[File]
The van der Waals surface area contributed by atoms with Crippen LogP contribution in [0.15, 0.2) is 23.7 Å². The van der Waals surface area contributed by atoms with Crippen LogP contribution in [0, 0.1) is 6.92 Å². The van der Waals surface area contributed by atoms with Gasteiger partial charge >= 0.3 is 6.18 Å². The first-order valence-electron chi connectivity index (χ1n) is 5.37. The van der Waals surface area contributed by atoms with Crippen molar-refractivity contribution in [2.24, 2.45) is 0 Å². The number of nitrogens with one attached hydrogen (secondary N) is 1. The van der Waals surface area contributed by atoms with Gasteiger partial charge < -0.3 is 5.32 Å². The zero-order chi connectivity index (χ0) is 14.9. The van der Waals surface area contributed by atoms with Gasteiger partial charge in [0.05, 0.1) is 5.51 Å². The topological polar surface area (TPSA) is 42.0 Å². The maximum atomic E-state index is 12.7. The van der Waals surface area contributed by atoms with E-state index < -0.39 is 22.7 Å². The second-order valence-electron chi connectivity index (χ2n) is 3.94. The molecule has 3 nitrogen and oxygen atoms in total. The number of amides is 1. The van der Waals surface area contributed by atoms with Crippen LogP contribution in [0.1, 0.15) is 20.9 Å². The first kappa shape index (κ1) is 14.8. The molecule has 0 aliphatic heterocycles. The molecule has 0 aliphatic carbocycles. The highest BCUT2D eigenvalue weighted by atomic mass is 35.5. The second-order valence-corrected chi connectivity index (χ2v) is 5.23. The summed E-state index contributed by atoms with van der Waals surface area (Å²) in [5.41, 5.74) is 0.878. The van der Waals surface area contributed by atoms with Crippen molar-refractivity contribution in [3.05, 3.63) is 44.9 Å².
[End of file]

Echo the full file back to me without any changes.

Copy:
The van der Waals surface area contributed by atoms with Crippen LogP contribution in [0.15, 0.2) is 23.7 Å². The van der Waals surface area contributed by atoms with Crippen LogP contribution in [0, 0.1) is 6.92 Å². The van der Waals surface area contributed by atoms with Gasteiger partial charge >= 0.3 is 6.18 Å². The first-order valence-electron chi connectivity index (χ1n) is 5.37. The van der Waals surface area contributed by atoms with Crippen molar-refractivity contribution in [2.24, 2.45) is 0 Å². The number of nitrogens with one attached hydrogen (secondary N) is 1. The van der Waals surface area contributed by atoms with Gasteiger partial charge < -0.3 is 5.32 Å². The zero-order chi connectivity index (χ0) is 14.9. The van der Waals surface area contributed by atoms with Gasteiger partial charge in [0.05, 0.1) is 5.51 Å². The topological polar surface area (TPSA) is 42.0 Å². The maximum atomic E-state index is 12.7. The van der Waals surface area contributed by atoms with E-state index < -0.39 is 22.7 Å². The second-order valence-electron chi connectivity index (χ2n) is 3.94. The molecule has 3 nitrogen and oxygen atoms in total. The number of amides is 1. The van der Waals surface area contributed by atoms with Crippen LogP contribution in [0.1, 0.15) is 20.9 Å². The first kappa shape index (κ1) is 14.8. The molecule has 0 aliphatic heterocycles. The molecule has 0 aliphatic carbocycles. The highest BCUT2D eigenvalue weighted by atomic mass is 35.5. The second-order valence-corrected chi connectivity index (χ2v) is 5.23. The summed E-state index contributed by atoms with van der Waals surface area (Å²) in [5.41, 5.74) is 0.878. The van der Waals surface area contributed by atoms with Crippen molar-refractivity contribution in [3.05, 3.63) is 44.9 Å².